Phillip Adams was a journeyman NFL player whose career was cut short by injuries, a disappointment that apparently stuck with him during his post-football life.

The 32-year-old Adams fatally shot five people — including a doctor, his wife and their two grandchildren — before later killing himself, authorities in Rock Hill, South Carolina, said Thursday.

“He had an injury his rookie year,” Adams' agent, Scott Casterline, told The Associated Press. “Some teams wrote him off and he had that stigma of a guy who was hurt. His ability was better than a guy who bounced around a lot. All that weighed on him heavily. He had (six) years, a great career, but he felt he had more. It was hard for him to walk away from the game, especially a guy as dedicated as he was.

“We encouraged him to explore all of his disability options and he wouldn’t do it. He would isolate, but that’s who he was, so it wasn’t a big concern. I knew he was hurting and missing football, but he wouldn’t take health tips offered to him. He said he would but he wouldn’t. I felt he was lost without football, somewhat depressed, but he was really hard to follow because he would isolate.”

Adams played in 78 NFL games over six seasons for six teams. He joined the 49ers in 2010 as a seventh-round draft pick out of South Carolina State, and though he rarely started, he went on to play for New England, Seattle, Oakland and the New York Jets before finishing his career with the Atlanta Falcons in 2015.

As a rookie late in the 2010 season, Adams suffered a severe left ankle injury that required surgery that included several screws being inserted into his leg. He never played for the 49ers again, getting released just before the 2011 season began. Later, with the Raiders, he had two concussions over three games in 2012.

Former Cowboys cornerback Kevin Smith trained with Adams leading up to the 2010 draft and after he entered the league. Both Smith and Casterline said Adams opened a smoothie and juice store before the coronavirus pandemic hit. Both emphasized how much Adams trained, even overworked. They said he didn’t drink or do drugs. Smith mentioned he liked fast cars and drove too fast.

“I used to have to tell him you don’t have to do so much,” Smith said. “I would tell him it’s about preserving your body because he’d want to work out three times a day.

“This is just shocking. Recently, our only communication was through Instagram and he was real short. He didn’t say a whole lot. That was just him. He was such a good kid. I didn’t see mental issues outside of the fact that his pride was a double-edged sword. What drove him, all the hard work, also worked against him.”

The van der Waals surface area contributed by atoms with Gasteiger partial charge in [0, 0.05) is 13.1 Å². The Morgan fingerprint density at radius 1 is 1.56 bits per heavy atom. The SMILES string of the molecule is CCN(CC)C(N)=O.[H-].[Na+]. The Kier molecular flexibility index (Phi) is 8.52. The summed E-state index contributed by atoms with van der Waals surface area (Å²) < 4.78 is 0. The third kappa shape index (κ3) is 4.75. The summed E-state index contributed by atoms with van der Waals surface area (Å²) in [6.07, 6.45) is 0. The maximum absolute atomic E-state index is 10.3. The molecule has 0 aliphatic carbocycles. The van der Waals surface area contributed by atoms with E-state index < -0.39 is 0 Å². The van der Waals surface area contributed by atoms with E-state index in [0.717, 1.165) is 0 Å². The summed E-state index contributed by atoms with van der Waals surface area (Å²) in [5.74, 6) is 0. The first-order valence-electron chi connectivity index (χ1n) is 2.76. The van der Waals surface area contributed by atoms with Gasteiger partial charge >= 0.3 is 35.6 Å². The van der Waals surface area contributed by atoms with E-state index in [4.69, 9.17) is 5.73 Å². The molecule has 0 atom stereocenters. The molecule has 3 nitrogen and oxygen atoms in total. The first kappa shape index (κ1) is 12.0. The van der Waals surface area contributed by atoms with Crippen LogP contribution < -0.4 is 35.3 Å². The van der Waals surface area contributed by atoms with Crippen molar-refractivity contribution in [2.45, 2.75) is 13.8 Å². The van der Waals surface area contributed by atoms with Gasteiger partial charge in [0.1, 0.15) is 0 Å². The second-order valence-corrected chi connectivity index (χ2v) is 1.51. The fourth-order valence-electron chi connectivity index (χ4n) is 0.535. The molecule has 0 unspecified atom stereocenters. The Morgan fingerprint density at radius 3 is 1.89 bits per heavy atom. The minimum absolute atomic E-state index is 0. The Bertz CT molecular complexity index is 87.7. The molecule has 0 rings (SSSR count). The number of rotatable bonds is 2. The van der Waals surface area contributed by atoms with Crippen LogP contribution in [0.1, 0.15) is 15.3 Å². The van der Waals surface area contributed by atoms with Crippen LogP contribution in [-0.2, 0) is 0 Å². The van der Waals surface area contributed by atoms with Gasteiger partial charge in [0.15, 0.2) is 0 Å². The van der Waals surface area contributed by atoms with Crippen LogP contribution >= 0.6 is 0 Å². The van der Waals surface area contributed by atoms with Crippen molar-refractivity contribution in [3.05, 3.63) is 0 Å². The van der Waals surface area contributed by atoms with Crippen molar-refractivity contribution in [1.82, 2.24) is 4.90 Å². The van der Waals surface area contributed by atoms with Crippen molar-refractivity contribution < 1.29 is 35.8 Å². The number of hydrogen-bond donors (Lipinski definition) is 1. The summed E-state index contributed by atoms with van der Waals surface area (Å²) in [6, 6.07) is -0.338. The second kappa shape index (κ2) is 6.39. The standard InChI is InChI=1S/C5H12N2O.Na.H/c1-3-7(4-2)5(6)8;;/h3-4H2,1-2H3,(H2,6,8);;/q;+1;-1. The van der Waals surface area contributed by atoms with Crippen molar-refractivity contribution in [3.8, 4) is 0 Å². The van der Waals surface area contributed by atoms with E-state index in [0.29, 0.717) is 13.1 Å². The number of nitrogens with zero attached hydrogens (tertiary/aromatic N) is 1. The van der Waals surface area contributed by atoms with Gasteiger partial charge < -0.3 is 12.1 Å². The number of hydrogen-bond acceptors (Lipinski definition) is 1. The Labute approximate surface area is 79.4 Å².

Both the NFL and NFL Players Association have myriad post-career programs for players that include physical and mental care. Citing confidentiality, the league and union could not provide specifics on whether Adams took advantage of those programs.

“This is so unlike him,” a shaken Casterline said. “He had to not be in his right mind, obviously. All of us who knew Phillip are shaking our heads. He struggled away from the game. I tried to get him to come to Texas. I was going to find him a job, but he wouldn’t leave South Carolina because he had a son. He was a good father. Seeing Phillip shoot two kids, it’s not him. I can’t fathom it. It’s devastating for the victims and the families.”

Earlier this month, Adams was convicted on traffic charges, including driving under a suspended license and failure to maintain proof of insurance.

Adams was on a state championship high school football team in Rock Hill, then headed to South Carolina State, an FCS program in the Mid-Eastern Athletic Conference. Two of his coaches at South Carolina State declined comment Thursday.

Making an NFL roster as a seventh-round draftee (224th overall) is not easy, and Adams found a role with most of his teams. He never came close to stardom, though.

“I can say he’s a good kid — he was a good kid, and I think the football messed him up,” his father, Alonzo Adams, told WCNC-TV. “He didn’t talk much and he didn’t bother nobody.”

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AP Pro Football Writers Josh Dubow, Rob Maaddi and Barry Wilner contributed to this report.

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